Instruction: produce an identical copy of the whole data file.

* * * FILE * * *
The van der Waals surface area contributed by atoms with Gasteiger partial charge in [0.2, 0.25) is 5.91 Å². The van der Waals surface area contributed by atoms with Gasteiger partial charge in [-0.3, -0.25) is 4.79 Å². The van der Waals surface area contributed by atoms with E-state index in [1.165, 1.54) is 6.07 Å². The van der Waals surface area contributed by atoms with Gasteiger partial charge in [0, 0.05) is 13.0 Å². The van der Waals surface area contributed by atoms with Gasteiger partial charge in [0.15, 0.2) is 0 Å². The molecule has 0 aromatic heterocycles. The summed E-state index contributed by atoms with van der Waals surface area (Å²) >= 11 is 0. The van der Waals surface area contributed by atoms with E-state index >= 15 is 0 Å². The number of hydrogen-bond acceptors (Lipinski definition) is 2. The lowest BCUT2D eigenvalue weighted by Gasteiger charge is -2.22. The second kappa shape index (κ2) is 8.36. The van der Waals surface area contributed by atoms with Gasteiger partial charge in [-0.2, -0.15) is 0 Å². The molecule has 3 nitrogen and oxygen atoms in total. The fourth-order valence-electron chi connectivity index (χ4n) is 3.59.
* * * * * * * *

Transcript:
The van der Waals surface area contributed by atoms with Gasteiger partial charge in [0.2, 0.25) is 5.91 Å². The van der Waals surface area contributed by atoms with Gasteiger partial charge in [-0.3, -0.25) is 4.79 Å². The van der Waals surface area contributed by atoms with E-state index in [1.165, 1.54) is 6.07 Å². The van der Waals surface area contributed by atoms with Gasteiger partial charge in [0, 0.05) is 13.0 Å². The van der Waals surface area contributed by atoms with Gasteiger partial charge in [0.15, 0.2) is 0 Å². The molecule has 0 aromatic heterocycles. The summed E-state index contributed by atoms with van der Waals surface area (Å²) >= 11 is 0. The van der Waals surface area contributed by atoms with E-state index >= 15 is 0 Å². The number of hydrogen-bond acceptors (Lipinski definition) is 2. The lowest BCUT2D eigenvalue weighted by Gasteiger charge is -2.22. The second kappa shape index (κ2) is 8.36. The van der Waals surface area contributed by atoms with Gasteiger partial charge in [-0.2, -0.15) is 0 Å². The molecule has 3 nitrogen and oxygen atoms in total. The fourth-order valence-electron chi connectivity index (χ4n) is 3.59.